Tag Archives: Media Lab

SensorTape is a sensor network in the form factor of masking tape

Sensor deployment made as simple as cutting and attaching strips of tape.

Developed by students from MIT Media Lab’s Responsive Environments group, SensorTape is a sensor network in the form factor of masking tape. Inspired by the emergence of modular platforms throughout the Maker community, it consists of interconnected and programmable sensor nodes on a flexible electronics substrate. In other words, it’s pretty much a roll of circuits that can be cut, rejoined and affixed to various surfaces.


And what’s even cooler is that it’s a completely self-aware network, capable of feeling itself bend and twist. It can automatically determine the location of each of its nodes and the length of the tape, as it is cut and reattached.

As the neighboring nodes talk to one another, they can use their information to assemble an accurate, real-time 3D model of their assumed shape. Tapes with different sensors can also be connected for mixed functionality.

SensorTape’s architecture is made up of daisy-chained slave nodes and a master. The master is concerned with coordinating the communication and shuttling data to a computer, while each slave node features an ATmega328P, three on-board sensors (an ambient light sensor, an accelerometer, and a time-of-flight distance sensor), two voltage regulators and LEDs. The master contains the same AVR MCU, as well as serial-to-USB converter and a Bluetooth transceiver. The tape can be clipped to the master without soldering using a flexible circuit connector.


In terms of communication protocol, the team chose a combination of I²C and peer-to-peer serial. Whereas I²C supports most of the data transmissions from the master to slave, addresses are ‘assigned dynamically’ over peer-to-peer serial. This enables a fast transfer rate of 100 KHz via I²C with a protocol initialization sequence that accommodates chains of various lengths, up to 128 units long. (For testing, the MIT Media Lab crew developed a 2.3-meter prototype with 66 sensor nodes.)

Aside from its hardware, SensorTape has black lines that instruct where it’s okay to cut and break the circuits using a pair of scissors. As you can see in the image above, this can be either in a straight line or on a diagonal, which allows you to piece together the tape into 2D shapes just as you would when forming a picture frame.

Although still in its infancy, sample use cases of SensorTape include everything from posture-monitoring wearables to inventory tracking to home activity sensing. What’s more, the team has created an intuitive graphical interface for programming the futuristic tape, and it’s all Arduino-friendly so Makers will surely love getting their hands on it and letting their imaginations run wild. You read all about the project in the MIT group’s paper, as well as on Fast Company.

This app lets you program objects by drawing lines

Like something out of science fiction, the Reality Editor lets you connect and manipulate the functionality of physical objects.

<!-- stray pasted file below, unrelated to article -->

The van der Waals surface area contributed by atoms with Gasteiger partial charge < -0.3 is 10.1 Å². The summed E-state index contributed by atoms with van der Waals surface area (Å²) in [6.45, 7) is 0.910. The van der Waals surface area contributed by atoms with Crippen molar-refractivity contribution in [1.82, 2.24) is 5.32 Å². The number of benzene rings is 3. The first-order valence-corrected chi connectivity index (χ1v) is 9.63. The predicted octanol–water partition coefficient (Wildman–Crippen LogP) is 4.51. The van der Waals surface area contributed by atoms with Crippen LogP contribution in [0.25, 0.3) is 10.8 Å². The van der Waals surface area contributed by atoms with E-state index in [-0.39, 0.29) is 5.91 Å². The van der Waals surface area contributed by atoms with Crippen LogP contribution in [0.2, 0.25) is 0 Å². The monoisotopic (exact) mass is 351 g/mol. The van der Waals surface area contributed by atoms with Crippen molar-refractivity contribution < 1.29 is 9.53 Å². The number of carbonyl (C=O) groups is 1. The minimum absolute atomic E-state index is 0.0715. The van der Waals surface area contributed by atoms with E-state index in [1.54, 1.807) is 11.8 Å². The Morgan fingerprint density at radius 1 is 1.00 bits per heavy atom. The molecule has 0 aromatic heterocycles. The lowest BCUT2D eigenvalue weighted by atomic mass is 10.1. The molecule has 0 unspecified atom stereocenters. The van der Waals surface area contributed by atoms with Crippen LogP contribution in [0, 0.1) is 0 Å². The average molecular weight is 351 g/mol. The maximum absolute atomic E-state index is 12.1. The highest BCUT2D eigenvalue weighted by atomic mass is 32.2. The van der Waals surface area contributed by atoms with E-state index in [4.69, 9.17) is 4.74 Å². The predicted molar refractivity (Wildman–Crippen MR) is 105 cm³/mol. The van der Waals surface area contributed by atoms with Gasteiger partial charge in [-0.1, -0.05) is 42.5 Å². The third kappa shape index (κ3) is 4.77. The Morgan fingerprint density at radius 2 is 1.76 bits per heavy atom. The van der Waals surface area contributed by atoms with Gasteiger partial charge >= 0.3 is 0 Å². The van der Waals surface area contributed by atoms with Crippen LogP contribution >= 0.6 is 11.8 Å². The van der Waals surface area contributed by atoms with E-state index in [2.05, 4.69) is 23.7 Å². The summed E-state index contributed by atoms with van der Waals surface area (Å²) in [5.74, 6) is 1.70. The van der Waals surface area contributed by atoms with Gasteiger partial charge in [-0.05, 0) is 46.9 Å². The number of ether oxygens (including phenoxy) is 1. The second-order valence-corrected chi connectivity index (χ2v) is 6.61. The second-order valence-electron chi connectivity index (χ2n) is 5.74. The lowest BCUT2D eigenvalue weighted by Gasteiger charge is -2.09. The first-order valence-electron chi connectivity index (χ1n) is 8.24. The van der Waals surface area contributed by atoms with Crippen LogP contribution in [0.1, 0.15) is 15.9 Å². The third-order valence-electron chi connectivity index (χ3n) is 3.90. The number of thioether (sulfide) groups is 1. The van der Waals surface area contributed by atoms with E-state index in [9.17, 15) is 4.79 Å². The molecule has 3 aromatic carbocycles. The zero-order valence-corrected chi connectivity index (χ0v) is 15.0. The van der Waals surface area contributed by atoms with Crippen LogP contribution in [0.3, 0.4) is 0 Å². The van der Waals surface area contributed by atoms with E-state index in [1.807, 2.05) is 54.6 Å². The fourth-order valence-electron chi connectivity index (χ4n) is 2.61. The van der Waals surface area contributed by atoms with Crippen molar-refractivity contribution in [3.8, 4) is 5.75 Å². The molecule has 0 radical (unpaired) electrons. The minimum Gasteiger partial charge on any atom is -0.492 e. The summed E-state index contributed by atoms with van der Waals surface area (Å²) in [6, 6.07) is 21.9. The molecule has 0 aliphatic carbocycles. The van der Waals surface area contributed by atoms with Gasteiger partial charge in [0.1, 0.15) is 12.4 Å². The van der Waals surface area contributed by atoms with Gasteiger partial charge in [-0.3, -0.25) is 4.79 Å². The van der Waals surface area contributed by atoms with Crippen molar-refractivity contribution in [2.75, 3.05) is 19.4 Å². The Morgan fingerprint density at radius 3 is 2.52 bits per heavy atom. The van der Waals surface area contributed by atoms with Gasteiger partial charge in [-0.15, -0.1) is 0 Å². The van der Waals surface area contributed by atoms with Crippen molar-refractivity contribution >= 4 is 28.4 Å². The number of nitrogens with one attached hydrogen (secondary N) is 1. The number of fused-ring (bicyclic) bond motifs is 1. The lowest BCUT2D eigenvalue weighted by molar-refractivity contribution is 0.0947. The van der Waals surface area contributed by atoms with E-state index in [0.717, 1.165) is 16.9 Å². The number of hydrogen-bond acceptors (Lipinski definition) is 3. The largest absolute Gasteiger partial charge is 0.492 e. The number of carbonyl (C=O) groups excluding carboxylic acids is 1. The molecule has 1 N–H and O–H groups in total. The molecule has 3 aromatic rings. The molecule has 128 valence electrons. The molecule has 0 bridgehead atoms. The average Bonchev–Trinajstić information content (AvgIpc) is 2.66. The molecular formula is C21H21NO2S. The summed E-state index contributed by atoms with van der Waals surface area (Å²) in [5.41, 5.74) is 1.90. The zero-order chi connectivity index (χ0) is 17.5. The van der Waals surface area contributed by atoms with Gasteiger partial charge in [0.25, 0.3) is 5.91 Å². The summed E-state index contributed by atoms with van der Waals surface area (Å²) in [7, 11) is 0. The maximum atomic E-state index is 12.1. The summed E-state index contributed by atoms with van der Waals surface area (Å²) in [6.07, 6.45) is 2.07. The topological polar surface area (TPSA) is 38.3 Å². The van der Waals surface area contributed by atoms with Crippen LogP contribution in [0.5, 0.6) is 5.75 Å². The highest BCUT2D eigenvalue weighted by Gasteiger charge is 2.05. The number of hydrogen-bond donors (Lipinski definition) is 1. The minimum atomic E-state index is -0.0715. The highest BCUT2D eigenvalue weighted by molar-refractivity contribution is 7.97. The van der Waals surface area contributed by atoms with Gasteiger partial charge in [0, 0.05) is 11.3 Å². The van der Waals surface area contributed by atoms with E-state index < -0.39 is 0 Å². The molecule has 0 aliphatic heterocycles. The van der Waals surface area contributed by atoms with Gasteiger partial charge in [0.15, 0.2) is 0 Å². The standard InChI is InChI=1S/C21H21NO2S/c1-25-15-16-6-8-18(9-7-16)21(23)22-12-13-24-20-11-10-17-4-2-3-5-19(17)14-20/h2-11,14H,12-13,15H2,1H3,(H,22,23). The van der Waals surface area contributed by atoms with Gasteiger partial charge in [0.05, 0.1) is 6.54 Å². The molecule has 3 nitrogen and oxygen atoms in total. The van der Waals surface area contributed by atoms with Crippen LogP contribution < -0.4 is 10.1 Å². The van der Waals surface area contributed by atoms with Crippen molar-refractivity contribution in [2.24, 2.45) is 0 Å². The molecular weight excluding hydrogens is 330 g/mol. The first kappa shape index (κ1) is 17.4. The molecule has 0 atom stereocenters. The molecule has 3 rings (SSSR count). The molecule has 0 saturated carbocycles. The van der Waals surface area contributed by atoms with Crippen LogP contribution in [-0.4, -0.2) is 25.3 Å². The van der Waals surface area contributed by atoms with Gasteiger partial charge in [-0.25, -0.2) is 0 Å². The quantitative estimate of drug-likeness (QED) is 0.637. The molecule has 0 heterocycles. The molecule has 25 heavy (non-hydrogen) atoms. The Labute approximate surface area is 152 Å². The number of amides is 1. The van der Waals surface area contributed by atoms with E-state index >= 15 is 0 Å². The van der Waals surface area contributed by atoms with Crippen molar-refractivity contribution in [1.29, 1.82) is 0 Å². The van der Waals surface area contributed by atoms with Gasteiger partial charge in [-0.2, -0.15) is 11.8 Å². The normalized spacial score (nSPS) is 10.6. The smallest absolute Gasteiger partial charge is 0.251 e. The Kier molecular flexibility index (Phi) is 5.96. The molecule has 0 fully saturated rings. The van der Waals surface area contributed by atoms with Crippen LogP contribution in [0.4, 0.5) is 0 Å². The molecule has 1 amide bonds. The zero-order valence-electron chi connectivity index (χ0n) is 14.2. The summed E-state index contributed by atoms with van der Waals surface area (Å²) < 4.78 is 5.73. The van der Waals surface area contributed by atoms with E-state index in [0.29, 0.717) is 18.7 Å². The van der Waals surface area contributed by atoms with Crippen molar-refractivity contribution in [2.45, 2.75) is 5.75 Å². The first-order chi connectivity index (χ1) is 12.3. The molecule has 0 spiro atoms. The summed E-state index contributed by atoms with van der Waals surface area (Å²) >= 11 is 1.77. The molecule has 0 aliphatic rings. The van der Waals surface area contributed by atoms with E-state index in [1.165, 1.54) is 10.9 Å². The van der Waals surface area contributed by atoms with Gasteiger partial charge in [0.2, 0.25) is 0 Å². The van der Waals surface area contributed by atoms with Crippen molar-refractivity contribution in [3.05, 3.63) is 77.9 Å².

Back in 2013, a team from MIT Media Lab’s Fluid Interfaces Group developed a method of creating Spatially-Aware Embodied Manipulation of Actuated Objects through augmented reality. The project was an effort to extend a user’s touchscreen interactions into the real world. Earlier this year, the crew released libraries and examples that could also allow others to do the same. With Open Hybridyou could directly map a digital interface onto a physical thing and program hybrid objects using Arduino and other popular hardware/software environments.


Now, the researchers have taken the project to a whole new level. The Reality Editor is a futuristic tool that empowers you to connect and manipulate the functionality of any gizmo or gadget. Just point your smartphone camera at an item and an overlay with its invisible capabilities will appear on the screen for you to edit. Drag a virtual line from one to another and form a new relationship between the two.

Although the ultimate goal of the IoT is to make ordinary objects life in our smart, most things are still pretty ‘dumb.’ They don’t communicate with one another, and most are only capable of one function. Let’s take a smart bulb for instance, which can dim and brighten, but it can’t change the channel on your TV. This is where the Fluid Interfaces Group’s app comes in.


The Reality Editor lets you define simple actions, change the functionality of objects around you, and remix how things work and interact. Essentially, the app gives you the power to turn something that is virtual into something that is physical and vice versa. The best part? It’s as easy as connecting dots.

“That light switch in your bedroom you always need to stand up in order to turn off — just point the Reality Editor at an object next to your bed and draw a line to the light. You have just customized your home to serve your convenience,” the team writes. “From now on you will use your spatial coordination and muscle memory to easily operate the object next to your bed as a tool for controlling the light.”